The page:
As of the end of 2023, military and security co-operation agreements have been concluded with more than 30 African countries. In recent years, they have been signed with Benin, Burkina Faso, Chad, Côte d’Ivoire, Djibouti, Gambia, Guinea, Kenya, Niger, Nigeria, Senegal, Somalia, Sudan, Togo, Tunisia and Uganda.

Although Turkish arms exports to Africa remain relatively small, they are nonetheless growing rapidly. From $83 million in 2020, it has increased to $288 million in 2021, representing only 0.5 per cent of total arms exports to all countries on the continent, according to the African Institute for Policy Studies of the FRG.

Turkey’s main military exports are UAVs, training aircraft, patrol vessels, armoured vehicles and small arms. Algeria, Burkina Faso, Gambia, Ghana, Kenya, Libya, Mauritania, Morocco, Gambia, Ghana, Kenya. Chad, Ethiopia, Niger, Nigeria, Rwanda, Senegal, Somalia, South Africa, Tunisia, Uganda and South Africa.

As for Niger, Ankara’s ultimate goal in concluding an agreement with Niger is to establish a military base on its territory close to the Libyan border.

In pursuing its policy agenda in Africa, Ankara has engaged a number of non-governmental organisations with strong state support. The largest of these is the Turkish Muslim Humanitarian Aid Foundation, which supplies food, clothing, tents, medicine and other essentials to famine and war-torn areas. In Africa, it has been active at various times in humanitarian operations in Ethiopia, Sudan, Somalia and other countries.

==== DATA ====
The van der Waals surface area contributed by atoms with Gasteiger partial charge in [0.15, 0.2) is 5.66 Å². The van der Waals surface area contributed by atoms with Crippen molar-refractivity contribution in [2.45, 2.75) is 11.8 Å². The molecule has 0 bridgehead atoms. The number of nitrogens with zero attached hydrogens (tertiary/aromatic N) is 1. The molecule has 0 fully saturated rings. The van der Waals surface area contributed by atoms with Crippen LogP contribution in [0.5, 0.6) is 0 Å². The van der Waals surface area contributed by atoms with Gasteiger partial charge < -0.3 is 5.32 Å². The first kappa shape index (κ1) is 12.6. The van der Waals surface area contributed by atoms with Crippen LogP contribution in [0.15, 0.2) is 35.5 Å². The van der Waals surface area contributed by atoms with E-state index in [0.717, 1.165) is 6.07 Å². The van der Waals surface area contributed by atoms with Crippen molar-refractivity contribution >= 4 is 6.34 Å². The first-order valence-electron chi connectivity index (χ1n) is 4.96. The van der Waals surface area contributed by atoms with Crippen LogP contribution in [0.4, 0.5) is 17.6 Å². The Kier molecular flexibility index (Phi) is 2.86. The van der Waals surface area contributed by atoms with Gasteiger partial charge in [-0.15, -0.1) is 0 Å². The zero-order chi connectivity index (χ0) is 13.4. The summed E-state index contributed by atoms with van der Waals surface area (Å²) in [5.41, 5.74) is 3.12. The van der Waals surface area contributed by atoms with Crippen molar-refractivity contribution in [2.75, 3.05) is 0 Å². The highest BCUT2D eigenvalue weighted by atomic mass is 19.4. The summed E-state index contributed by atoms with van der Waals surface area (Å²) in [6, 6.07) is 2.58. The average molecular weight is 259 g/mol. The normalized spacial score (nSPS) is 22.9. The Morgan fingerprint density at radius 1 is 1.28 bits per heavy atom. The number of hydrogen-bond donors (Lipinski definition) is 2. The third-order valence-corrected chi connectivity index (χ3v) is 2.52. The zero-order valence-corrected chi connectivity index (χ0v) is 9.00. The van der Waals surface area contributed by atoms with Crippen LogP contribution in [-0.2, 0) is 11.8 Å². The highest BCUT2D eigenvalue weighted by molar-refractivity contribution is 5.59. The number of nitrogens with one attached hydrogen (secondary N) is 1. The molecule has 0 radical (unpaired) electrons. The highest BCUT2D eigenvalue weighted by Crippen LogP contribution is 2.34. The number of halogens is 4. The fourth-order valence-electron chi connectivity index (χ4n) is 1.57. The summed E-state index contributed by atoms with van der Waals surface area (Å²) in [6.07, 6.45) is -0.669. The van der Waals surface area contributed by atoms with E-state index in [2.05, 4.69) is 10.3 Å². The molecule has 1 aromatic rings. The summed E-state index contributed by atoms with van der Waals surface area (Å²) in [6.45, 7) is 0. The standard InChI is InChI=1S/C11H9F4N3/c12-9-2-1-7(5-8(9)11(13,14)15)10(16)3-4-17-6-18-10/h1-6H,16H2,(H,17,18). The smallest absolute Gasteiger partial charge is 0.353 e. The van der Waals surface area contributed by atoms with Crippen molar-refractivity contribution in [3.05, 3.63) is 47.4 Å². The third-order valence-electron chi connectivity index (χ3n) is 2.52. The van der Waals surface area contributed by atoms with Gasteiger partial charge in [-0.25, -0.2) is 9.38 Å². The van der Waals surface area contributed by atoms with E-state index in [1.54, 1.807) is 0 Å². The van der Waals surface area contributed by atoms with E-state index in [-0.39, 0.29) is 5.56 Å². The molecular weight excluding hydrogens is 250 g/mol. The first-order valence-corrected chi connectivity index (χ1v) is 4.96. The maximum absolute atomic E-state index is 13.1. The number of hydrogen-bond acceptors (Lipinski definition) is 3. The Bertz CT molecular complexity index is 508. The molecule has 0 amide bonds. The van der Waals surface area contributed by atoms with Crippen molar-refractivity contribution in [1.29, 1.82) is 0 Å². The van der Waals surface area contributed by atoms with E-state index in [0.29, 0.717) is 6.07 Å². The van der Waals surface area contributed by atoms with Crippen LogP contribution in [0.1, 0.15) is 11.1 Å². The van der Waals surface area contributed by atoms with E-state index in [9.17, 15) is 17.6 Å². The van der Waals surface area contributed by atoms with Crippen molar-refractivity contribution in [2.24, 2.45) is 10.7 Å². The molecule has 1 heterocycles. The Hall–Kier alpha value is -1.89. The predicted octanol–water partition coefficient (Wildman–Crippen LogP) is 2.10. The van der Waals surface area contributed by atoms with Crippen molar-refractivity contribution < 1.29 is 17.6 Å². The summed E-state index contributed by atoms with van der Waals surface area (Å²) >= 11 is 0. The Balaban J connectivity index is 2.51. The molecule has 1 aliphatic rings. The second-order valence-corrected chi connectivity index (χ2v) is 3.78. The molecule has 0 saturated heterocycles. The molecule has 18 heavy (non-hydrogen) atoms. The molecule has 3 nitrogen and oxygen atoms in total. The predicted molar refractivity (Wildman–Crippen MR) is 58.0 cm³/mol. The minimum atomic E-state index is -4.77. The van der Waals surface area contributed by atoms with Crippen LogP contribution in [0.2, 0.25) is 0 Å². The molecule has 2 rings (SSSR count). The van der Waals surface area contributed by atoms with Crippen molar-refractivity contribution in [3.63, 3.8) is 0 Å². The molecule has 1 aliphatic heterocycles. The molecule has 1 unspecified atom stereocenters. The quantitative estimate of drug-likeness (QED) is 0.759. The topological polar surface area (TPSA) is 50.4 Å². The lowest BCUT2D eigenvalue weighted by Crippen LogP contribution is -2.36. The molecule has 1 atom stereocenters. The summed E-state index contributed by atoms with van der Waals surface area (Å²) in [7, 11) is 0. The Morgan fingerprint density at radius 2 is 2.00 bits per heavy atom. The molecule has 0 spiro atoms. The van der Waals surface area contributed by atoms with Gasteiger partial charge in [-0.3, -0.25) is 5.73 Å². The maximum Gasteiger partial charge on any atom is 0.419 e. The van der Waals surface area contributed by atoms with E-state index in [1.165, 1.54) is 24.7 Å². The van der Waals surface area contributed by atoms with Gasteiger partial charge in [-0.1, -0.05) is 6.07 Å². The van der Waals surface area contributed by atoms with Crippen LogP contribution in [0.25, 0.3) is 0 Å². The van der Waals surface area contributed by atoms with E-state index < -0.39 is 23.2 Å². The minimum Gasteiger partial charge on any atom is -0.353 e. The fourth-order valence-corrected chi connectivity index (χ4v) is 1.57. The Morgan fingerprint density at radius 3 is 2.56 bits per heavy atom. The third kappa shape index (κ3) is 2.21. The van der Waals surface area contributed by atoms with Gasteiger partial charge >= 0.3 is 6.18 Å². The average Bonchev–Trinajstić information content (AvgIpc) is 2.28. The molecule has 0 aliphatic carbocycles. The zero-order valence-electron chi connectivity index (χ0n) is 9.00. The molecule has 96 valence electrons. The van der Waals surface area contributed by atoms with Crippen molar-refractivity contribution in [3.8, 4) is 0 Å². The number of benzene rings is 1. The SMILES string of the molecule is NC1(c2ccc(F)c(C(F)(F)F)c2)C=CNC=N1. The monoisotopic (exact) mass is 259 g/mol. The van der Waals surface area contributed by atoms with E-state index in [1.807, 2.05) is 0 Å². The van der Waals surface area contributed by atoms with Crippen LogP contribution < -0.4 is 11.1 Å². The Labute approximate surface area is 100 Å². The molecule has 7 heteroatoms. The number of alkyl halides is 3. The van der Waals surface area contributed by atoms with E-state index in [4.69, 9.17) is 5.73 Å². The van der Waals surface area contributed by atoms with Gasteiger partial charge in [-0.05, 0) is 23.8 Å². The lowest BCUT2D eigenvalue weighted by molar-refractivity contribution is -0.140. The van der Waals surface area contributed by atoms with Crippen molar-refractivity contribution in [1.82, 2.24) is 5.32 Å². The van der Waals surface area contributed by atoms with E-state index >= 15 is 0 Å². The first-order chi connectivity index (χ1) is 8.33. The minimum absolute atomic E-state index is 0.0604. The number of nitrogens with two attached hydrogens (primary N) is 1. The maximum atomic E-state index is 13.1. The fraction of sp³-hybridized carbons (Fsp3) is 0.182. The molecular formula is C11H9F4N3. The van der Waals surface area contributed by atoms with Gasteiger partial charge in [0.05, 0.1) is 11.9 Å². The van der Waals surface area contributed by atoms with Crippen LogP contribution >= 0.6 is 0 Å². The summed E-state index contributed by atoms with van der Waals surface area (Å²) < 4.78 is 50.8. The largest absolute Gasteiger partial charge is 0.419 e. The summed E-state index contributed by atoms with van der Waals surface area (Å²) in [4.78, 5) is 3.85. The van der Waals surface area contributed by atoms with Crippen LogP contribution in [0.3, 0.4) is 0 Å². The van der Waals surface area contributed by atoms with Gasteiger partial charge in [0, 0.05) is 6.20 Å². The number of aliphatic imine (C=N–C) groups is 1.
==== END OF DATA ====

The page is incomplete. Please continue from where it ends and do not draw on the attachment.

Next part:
In providing humanitarian aid, its employees are not only involved in religiously treating their beneficiaries, inducing them to adopt the Turkish version of Islam, but also in supplying arms to local extremist organisations. In particular, the Nigerian authorities have uncovered facts of Turkish arms deliveries through Nigerian ports not only for local terrorists from “Boko Haram” (an organisation banned in the Russian Federation), but also for their further transfer to terrorist organisations in Niger, Burkina Faso, Mali and the Central African Republic. According to the American publication National Review, today Turkey and Qatar remain the main inspirers and financial sponsors of Islamic extremism in Africa.

As for the ideology of Turkish Islamism, the Maarif Foundation was established in 2016 by parliamentary decision to promote it in the world of Islam. Its activities are directly directed by the Ministries of Foreign Affairs and Education. In fact, it is engaged in promoting the ideology of the Muslim Brotherhood (an organisation banned in Russia) in order to form a layer of local elite in African countries, which is closer in its views and spirit to the ruling political elite in Turkey today.

For the same purpose, as part of the policy of neo-Ottomanism, the Yunus Emre Institute was established in 2007 in Turkey, which oversees a network of Turkish cultural centres abroad, engaged in the dissemination of Turkish language, culture and art, as well as the processing of its students in the spirit of the Turkish version of Islam.

Erdoğan’s political weapon